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Table of Contents

Memories of the Bureau, 1946 to 1962





Chapter 1: The Warren Years, 1946 to 1950

Chapter 2: International Meteorology

Chapter 3: The Timcke Years, 1950 to 1955
A Period of Consolidation
Aviation Services
Services for the General Public
Rockets and Atomic Weapons
Instruments and Observations
Climate and Statistics
International Activities
Central Analysis and Development
The Universities
The Meteorology Act
Achievements of the Timcke Years

Chapter 4: A Year at the Massachusetts Institute of Technology

Chapter 5: The Dwyer Years, 1955 to 1962

Chapter 6: A Springboard for the Future

Appendix 1: References

Appendix 2: Reports, Papers, Manuscripts

Appendix 3: Milestones

Appendix 4: Acknowledgements

Appendix 5: Summary by H. N. Warren of the Operation of the Meteorological Section of Allied Air Headquarters, Brisbane, 1942–45



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The Meteorology Act (continued)

As pointed out in an earlier paper (Gibbs 1982) while the discussion of the Bill for the 1906 Act occupied 26 pages of Hansard, that of the Bill for the 1955 Act occupied only about five and a half pages.

The 1955 Act left it in no doubt that the Bureau should educate and encourage the population to use its products, should actively promote the science of meteorology by research and other means and should furnish advice on how its products should be used. Most Ministers and Permanent Heads of Departments in which the Bureau was lodged respected the letter and the spirit of the 1955 Act, the Bill for which was introduced in the House of Representatives by Wilfred Kent-Hughes.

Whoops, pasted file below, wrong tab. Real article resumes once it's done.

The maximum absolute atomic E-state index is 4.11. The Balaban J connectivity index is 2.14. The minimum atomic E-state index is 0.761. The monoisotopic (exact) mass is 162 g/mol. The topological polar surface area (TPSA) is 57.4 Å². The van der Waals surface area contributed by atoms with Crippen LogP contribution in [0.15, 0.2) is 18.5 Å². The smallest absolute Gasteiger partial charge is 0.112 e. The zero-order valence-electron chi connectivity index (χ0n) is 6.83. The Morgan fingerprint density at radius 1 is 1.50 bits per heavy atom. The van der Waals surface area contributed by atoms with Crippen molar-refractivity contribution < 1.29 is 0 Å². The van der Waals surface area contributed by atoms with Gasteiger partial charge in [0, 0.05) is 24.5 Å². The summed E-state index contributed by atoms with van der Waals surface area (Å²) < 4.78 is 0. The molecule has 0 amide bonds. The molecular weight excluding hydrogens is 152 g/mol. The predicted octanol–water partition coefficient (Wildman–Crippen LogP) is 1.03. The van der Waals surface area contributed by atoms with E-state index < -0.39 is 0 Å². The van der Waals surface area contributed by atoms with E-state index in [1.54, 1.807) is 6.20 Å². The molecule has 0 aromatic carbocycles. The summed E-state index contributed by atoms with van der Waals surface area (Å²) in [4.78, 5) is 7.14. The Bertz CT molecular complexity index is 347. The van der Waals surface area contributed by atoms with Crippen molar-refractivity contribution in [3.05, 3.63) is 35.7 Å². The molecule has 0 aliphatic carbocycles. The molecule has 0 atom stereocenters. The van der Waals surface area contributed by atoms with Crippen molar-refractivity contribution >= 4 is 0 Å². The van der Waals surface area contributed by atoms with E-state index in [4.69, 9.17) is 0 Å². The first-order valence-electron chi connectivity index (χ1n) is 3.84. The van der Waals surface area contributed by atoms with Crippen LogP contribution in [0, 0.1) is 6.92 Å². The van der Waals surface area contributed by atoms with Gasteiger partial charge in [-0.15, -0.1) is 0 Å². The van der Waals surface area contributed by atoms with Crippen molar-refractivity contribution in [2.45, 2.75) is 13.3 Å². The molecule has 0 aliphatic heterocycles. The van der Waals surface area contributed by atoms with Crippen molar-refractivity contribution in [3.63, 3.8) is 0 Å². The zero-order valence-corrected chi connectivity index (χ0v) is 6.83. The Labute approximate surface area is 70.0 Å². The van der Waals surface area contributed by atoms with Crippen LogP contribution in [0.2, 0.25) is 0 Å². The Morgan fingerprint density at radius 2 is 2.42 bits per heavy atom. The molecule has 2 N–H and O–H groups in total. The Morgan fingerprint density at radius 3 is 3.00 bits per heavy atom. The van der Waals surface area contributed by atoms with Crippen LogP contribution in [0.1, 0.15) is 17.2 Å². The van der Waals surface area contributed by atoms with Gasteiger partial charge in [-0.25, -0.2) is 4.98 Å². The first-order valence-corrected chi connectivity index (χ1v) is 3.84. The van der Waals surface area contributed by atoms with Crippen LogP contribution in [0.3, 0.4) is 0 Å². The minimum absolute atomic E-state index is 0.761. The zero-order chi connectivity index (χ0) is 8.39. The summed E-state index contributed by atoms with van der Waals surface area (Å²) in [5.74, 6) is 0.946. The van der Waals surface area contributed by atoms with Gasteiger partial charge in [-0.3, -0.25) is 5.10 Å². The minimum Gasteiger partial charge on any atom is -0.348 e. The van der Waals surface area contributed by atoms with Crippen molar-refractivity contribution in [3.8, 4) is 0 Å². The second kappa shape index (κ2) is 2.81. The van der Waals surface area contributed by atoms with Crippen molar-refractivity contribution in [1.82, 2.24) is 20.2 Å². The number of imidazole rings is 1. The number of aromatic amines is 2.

As discussed in Chapter 6, as Director of Meteorology I had one Permanent Head who considered his responsibility outweighed the force of the Act. The Meteorology Act should be the Director's security blanket against undue interference.

Achievements of the Timcke Years

Although E. W. Timcke was less adventurous and not as visionary as Warren, his period as custodian of the Bureau must be regarded as fruitful. The observational network was expanded significantly with the addition of radar wind-finding stations. Meteorological stations at Heard and Macquarie Islands were maintained and a meteorological station was established at the new base of Mawson on the Antarctic continent. There was a significant boost in the training of meteorologists (including cadets), observers and technicians and a significant increase in the scientific awareness of the Bureau's professionals.

During a period of Government restraint on staff numbers and expenditure Edward Waldemar Timcke maintained a dignified and dedicated position as Director of Meteorology. His management of the Bureau during a period when there was the pressure of secrecy in supplying meteorological service for the conduct of tests of nuclear weapons in Australia by the AWRE and management stringency was a significant consolidation of the position he had inherited from H. N. Warren.

Timcke and Holmes

Figure 24 E. W. Timcke and Ralph Holmes at a Bureau social function in the 1970s.

Early meeting of Frosterley Club

Figure 25 One of the early meetings of the Frosterley Club in the 1970s. Left to right Bill Brann, Leo Costello, John Lillywhite, Charlie James, Keith Hannay, Bill Gibbs, Joe Hobba—all Bureau members in the Warren, Timcke, Dwyer years.

People in Bright Sparcs - Timcke, Edward Waldemar; Warren, Herbert Norman

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Gibbs, W. J. 1999 'A Very Special Family: Memories of the Bureau of Meteorology 1946 to 1962', Metarch Papers, No. 13 May 1999, Bureau of Meteorology

© Online Edition Australian Science and Technology Heritage Centre and Bureau of Meteorology 2001
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